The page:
Occasional Limericks Only #27

The Carnival (Really) Is Over…

Here’s a folksy playlist from the Sixties:

I’ll Never Find Another You
Georgy Girl
Morningtown Ride
Island Of Dreams
When Will The Good Apples Fall
A World Of Our Own
The Carnival Is Over

If you’ve ever heard any of them, then you will probably have heard what Elton John referred to as “the purest voice in popular music”.

Sadly, Judith Durham, who possessed that voice, has died.

I celebrated her 75th birthday in a post four years ago with a bit of a cheeky limerick, whilst highlighting the fact that she sound-tracked my early life when I was so often ill and off school; looked after my my grandmother who was a big fan of The Seekers.

She was Australia’s Sweetheart (Judith, that is, not my grandmother!), and I guess the saddest guys around today will be Athol Guy, Keith Potger and Bruce Woodley; the remaining members of the group. Mind you, I bet St Peter’s witnessing a cracking version of this…

The Seeker whose voice would bestride
The world of my childhood has died.
Now her tears are falling
And the harbour light’s calling;
As she makes her last Morningtown Ride.

Occasional Limericks Only #26

You’ll never get nowhere if you’re too hasty

Here’s a question for you: which singer had two top ten hits (and a third in the top thirty) in 1962 all produced by George Martin (clue; not one of The Beatles)?

I could add some extra clues and, perhaps, yesterday they would have helped some-but-not-all of you, guess the name. However, since his death was announced this morning the explosion of tributes to him and his career means you would have to be something of a troglodyte not to know of whom I speak.

Yep, Bernard Cribbins is the answer (aka ‘Perks’ the station porter in the original Railway Children film and star of many other productions). I shan’t repeat here what has been said elsewhere, but I will reinforce the thread that states what a lovely man he was.

As a 12 or 13 year old schoolboy (circa 1970/71) and a keen angler, my English teacher had asked everyone in my class to write to a famous person with whom they shared a hobby.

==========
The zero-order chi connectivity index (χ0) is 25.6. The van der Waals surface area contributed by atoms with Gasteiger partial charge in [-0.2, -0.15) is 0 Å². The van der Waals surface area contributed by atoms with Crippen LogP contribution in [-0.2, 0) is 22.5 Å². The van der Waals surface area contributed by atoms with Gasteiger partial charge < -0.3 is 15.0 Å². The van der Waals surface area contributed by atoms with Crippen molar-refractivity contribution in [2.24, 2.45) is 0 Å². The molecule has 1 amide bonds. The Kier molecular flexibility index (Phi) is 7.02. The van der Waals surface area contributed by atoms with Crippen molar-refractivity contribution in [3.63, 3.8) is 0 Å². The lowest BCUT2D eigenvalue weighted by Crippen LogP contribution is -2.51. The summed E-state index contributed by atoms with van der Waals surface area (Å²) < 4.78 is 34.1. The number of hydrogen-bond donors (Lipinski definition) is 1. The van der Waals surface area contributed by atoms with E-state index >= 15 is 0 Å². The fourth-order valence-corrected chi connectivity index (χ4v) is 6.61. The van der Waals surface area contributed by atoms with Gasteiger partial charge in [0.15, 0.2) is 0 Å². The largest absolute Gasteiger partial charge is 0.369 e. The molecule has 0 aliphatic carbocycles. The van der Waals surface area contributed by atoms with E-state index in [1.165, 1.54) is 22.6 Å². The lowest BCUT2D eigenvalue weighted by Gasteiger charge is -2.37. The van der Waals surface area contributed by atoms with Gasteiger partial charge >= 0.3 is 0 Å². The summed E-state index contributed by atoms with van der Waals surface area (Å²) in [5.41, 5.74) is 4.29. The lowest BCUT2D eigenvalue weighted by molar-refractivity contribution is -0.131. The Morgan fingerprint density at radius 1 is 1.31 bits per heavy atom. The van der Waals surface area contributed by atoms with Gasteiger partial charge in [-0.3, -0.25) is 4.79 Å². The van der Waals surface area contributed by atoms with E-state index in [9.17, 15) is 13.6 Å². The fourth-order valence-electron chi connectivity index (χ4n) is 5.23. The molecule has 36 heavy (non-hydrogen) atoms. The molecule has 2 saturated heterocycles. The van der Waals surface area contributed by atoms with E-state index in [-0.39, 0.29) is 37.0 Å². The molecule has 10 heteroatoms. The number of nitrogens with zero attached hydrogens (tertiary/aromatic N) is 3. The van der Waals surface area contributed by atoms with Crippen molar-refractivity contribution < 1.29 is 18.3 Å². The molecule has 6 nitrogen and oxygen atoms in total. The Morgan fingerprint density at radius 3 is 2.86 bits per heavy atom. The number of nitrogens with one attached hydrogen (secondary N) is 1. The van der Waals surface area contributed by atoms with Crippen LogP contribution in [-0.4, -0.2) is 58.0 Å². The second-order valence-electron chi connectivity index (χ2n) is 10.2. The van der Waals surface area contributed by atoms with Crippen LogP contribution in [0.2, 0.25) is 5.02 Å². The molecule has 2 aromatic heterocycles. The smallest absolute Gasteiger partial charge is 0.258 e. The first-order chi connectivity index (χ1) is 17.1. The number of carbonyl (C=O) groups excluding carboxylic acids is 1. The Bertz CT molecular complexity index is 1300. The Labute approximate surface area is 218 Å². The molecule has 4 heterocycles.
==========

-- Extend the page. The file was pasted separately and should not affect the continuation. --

I wrote to Bernard Cribbins, telling him that I’d heard he was a keen angler and could he give me any tips. I didn’t expect a reply, but I did receive one. Just a short handwritten note telling me he that he was glad that I liked fishing, wishing me ‘tightlines’ and his tip was “don’t fall in”. I was one of the very few, if not the only pupil, that got a reply from their ‘famous person’. I don’t know what happened to it, but I wish I’d kept it safe.

Later in life, one of his top ten hits (his were all novelty songs), Hole in the Ground, became a favourite that Firstborn and I regularly belted out (we tried the same with his other hit, Right Said Fred, but could never remember the words beyond the first verse).

It was a delight to see his resurgence as the country’s favourite grandad in Dr Who although he had never really disappeared from public performance. I shall certainly look out for him when he appears in the Dr Who 60th anniversary episode(s).

Here’s the limerick:

The actor that sang “Right said Fred”
And voiced all the Wombles is dead
It looks like he’s found
His “Hole in the Ground”
As he’s finally reached life’s railhead.

Postscript#1: Cribbins’ third musical ‘hit’ in 1962 (Gossip Calypso) is much less well known than either Right Said Fred or Hole in the Ground. It joined the post-Windrush episode of calypso cultural appropriation of that era.